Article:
US Taxes for Expats: Should I Use an Online Expat Tax Preparation Service, or a local CPA?
It’s tax time again, and just like Americans living Stateside, American expats also have to file a US tax return to report their worldwide income.
Filing taxes abroad can often be more complex though. As well as dealing with currency conversions, expats may also have to report any foreign bank and investment accounts that they may have by filing an FBAR.
To avoid double taxation, expats also typically have to claim one or more exemptions such as the Foreign Earned Income Exclusion and the Foreign Tax Credit that allow them to reduce or in most cases eliminate their US tax liability.
It’s due to the complexity of filing US taxes from abroad that expats have longer to file, until June 15th, with an extra extension available until October 15th upon request.
When faced with this complexity, most expats seek help from an expat tax specialist accountant. This often comes down to a choice between a local CPA where the expat lives, or an online tax preparation service.
Pros and cons
One advantage of using a local CPA compared to an online tax preparation service is that you can meet them in person. In reality though, they are likely to be busy during tax season, so that communication will probably be limited to email anyway, so this advantage may in fact not materialize after (possibly) an initial first meeting.
Online tax preparation firms meanwhile use differing ways to allow you to communicate with your CPA, depending on the firm. This is a very important question to ask before you decide to go ahead – what sort of access will you have to your CPA, and how will you be able to communication with them during the process? As all expats know, Skype and Facetime make people feel much closer.
“U.S. citizens abroad face an array of tax compliance dilemmas for themselves and their families. Americans must report their worldwide income regardless of whether they are paying local taxes where they live. They also must report their non-U.S. bank accounts on FBARs” – Forbes
The cost of the service is another important factor. Online expat tax preparation firms often have low overheads and can pass on this saving to their clients. CPAs living abroad on the other hand often believe that local expats have little choice, so they sometimes price their services accordingly. So be certain to compare fees, taking into consideration what is included in each – and be sure that the fee that you are quoted at the beginning is in fact the final fee, with no ‘hidden’ extras added on later for any reason.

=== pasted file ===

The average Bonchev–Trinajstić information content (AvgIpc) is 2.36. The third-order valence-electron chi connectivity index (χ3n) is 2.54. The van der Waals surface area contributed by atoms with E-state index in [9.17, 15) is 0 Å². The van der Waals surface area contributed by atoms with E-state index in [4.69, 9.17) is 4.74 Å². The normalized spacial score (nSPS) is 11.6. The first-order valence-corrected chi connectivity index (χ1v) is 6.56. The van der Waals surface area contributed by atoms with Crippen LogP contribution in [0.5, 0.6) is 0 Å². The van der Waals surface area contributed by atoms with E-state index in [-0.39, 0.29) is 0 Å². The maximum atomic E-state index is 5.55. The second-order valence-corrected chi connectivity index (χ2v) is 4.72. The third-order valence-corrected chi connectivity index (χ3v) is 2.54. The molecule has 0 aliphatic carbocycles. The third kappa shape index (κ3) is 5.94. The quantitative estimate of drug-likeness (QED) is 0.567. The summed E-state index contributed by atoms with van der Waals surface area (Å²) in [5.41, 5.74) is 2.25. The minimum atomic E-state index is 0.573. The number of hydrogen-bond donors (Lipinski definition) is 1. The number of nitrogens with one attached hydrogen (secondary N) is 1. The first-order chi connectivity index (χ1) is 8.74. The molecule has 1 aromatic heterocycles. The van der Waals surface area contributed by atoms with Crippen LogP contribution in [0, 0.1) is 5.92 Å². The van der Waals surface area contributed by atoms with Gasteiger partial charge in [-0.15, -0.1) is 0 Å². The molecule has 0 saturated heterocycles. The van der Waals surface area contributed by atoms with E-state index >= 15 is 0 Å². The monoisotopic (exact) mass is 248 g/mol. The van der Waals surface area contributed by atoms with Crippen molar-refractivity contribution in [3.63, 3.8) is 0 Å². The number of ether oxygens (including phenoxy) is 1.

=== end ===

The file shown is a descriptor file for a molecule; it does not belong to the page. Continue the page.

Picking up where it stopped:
Taxes are a personal issue, in the sense that you share lots of personal information with your accountant, so security is another important issue. Contrary to what you might expect though, online expat tax preparation firms often employ more secure infrastructure that local CPAs abroad, who will often just ask you to email them your documents. Again, this is a question certainly worth asking to both.
Finally, the ability, experience, and credentials of the actual CPA that you’ll be working with are paramount in both scenarios, so don’t forget to ask them about their education, experience and expertise. Bear in mind that an EA is less qualified than a CPA, and that a firm that won’t let you connect directly with your accountant whenever you need to for any reason is probably prioritizing their interests over yours.
Catching up with filing back taxes
Many expats aren’t aware that they have to file US taxes from abroad (the US is the only developed country with this requirement, after all), so once they realize, they need to catch up.
Thankfully, there’s an IRS amnesty program called the Streamlined Procedure that allows expats to catch up with their US tax filing, including claiming the exclusions that reduce or eliminate the US tax they owe (and which aren’t available if the IRS contacts them first), without facing any penalties.
To catch up using the Streamlined Procedure, expats must file their last 3 tax returns and their last 6 FBARs (as applicable), and self-certify that their previous failure to file was non-willful.